If you suffered a disability while you were serving, chances are you need to make some structural changes to your home. The good news is that the government has put some programs in place to help you. The VA has four main grant programs designed to assist disabled veterans with necessary home modifications:
- The Specially Adapted Housing (SAH) grant
- The Special Home Adaptation (SHA) grant
- The Temporary Residence Adaption (TRA) grant
- The Home Improvements and Structural Alterations (HISA) grant
Specially Adapted Housing (SAH) Grant
The goal of the Specially Adapted Housing (SAH) Grant Program is to provide a barrier-free living environment that gives a disabled veteran a level of independent living that he may otherwise not enjoy. This grant is available if you have a service-connected disability for any of the following:
The loss or loss of use of both legs so that you require the aid of braces, crutches, canes, or a wheelchair.
Blindness in both eyes, having only light perception, plus the loss or loss of use of one leg.
The loss or loss of use of one leg together with (1) residuals of organic disease or injury, or (2) the loss or loss of use of one arm, which affects your balance or movement so that you require the aid of braces, crutches, canes, or a wheelchair.
A residual is an aftereffect of a prior condition. For example, if you had lung cancer that was cured by surgery or radiation, your lungs may still have scarring, which could affect your ability to breathe. Doctors would call this condition a residual of the lung cancer.
The loss or loss of use of both arms at or above the elbow.
The grant can be used to pay for the construction of an adapted home or modification of an existing home to meet your adaptive needs. The SAH grant is generally used to create a wheelchair-accessible home. This grant is currently limited to $60,000.
Applying for Adaptive Housing Grants
Apply for Specially Adapted Housing (SAH) and Special Home Adaptation (SHA) grants by completing VA Form 26-4555, Veterans Application in Acquiring Specially Adapted Housing or Special Home Adaptation Grant. The form is available at any VA regional office or online at www.vba.va.gov/pubs/forms/VBA-26-4555-ARE.pdf. Return the completed form to your closest VA regional office.
You can apply for the Home Improvement and Structural Alterations (HISA) grant by completing VA Form 10-0103, Veterans Application for Assistance in Acquiring Home Improvement and Structural Alterations. This form is available from your VA medical center. It’s also available from the VA’s Web site at www.prosthetics.va.gov/docs/vha-10-0103-fill.pdf. Return this completed form to the VA medical center where you receive your VA medical care.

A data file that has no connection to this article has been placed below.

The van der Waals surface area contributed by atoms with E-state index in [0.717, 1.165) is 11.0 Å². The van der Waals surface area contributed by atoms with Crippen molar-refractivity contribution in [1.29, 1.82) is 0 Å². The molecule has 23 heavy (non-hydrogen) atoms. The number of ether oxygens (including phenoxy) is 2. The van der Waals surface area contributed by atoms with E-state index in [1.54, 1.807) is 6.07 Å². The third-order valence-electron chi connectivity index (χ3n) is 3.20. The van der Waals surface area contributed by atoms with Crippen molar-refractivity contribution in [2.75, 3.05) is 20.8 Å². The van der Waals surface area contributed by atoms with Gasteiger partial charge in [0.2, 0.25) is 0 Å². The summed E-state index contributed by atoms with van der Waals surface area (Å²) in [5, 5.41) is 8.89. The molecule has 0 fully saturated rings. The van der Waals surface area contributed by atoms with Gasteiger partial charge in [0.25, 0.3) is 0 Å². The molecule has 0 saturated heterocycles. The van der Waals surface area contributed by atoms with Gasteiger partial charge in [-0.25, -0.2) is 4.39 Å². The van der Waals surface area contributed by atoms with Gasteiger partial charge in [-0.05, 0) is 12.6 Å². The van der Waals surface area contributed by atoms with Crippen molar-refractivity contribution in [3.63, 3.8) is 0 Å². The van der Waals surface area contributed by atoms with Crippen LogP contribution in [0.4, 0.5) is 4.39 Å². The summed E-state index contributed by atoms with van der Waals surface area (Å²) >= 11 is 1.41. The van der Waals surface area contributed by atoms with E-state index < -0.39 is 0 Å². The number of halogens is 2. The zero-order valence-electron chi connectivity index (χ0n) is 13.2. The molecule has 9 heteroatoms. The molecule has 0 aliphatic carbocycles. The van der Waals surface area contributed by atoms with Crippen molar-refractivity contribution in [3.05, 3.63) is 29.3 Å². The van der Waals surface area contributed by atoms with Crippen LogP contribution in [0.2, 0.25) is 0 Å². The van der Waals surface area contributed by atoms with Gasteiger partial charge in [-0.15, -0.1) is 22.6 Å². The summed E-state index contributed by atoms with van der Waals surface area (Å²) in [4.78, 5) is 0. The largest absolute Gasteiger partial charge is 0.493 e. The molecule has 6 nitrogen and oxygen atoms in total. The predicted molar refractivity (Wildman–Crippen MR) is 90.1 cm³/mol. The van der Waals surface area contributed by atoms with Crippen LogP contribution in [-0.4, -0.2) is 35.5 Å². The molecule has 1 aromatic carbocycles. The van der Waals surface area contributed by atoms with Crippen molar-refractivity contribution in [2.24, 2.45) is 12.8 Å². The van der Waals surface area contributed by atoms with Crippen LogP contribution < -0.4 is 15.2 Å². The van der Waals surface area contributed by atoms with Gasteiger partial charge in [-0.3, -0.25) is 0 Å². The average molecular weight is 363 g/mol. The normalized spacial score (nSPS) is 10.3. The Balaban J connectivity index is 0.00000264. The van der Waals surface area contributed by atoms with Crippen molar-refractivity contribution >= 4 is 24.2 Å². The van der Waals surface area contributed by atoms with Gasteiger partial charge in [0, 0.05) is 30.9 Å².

Special Home Adaptation (SHA) Grant
If you are permanently and totally (100 percent) disabled with a service-connected disability for blindness (vision of no better than 5/200 when corrected with glasses), or you suffer from the anatomical loss or loss of use of both hands or arms below the elbow, you may be eligible to receive a Special Home Adaptation (SHA) grant of up to $12,000.
This grant is generally used to assist veterans with mobility throughout their homes.
Temporary Residence Adaptation (TRA) Grant
If you’re eligible for SAH or SHA, part of that money can be used to modify a family member’s home to fit your needs if you’re temporarily living with her. You can use up to $14,000 of the maximum SAH assistance or up to $2,000 of the maximum SHA assistance for this purpose.
Under current law, the Temporary Residence Adaption (TRA) Grant Program ends June 15, 2011. However, Congress could decide to extend this deadline in future legislation.
Home Improvements and Structural Alterations (HISA) Grant
The Home Improvements and Structural Alterations (HISA) grant is available to veterans with service-connected disabilities and those with non-service-connected disabilities. The purpose of the grant is to make any home improvement necessary for the continuation of treatment or for disability access to the home and bathroom facilities.
To be eligible, a VA doctor must indicate that improvements and structural alterations are necessary or appropriate for the effective and economical treatment of your disability. You can receive up to $4,100 if you have a service-connected disability and up to $1,200 if you have a non-service-connected disability.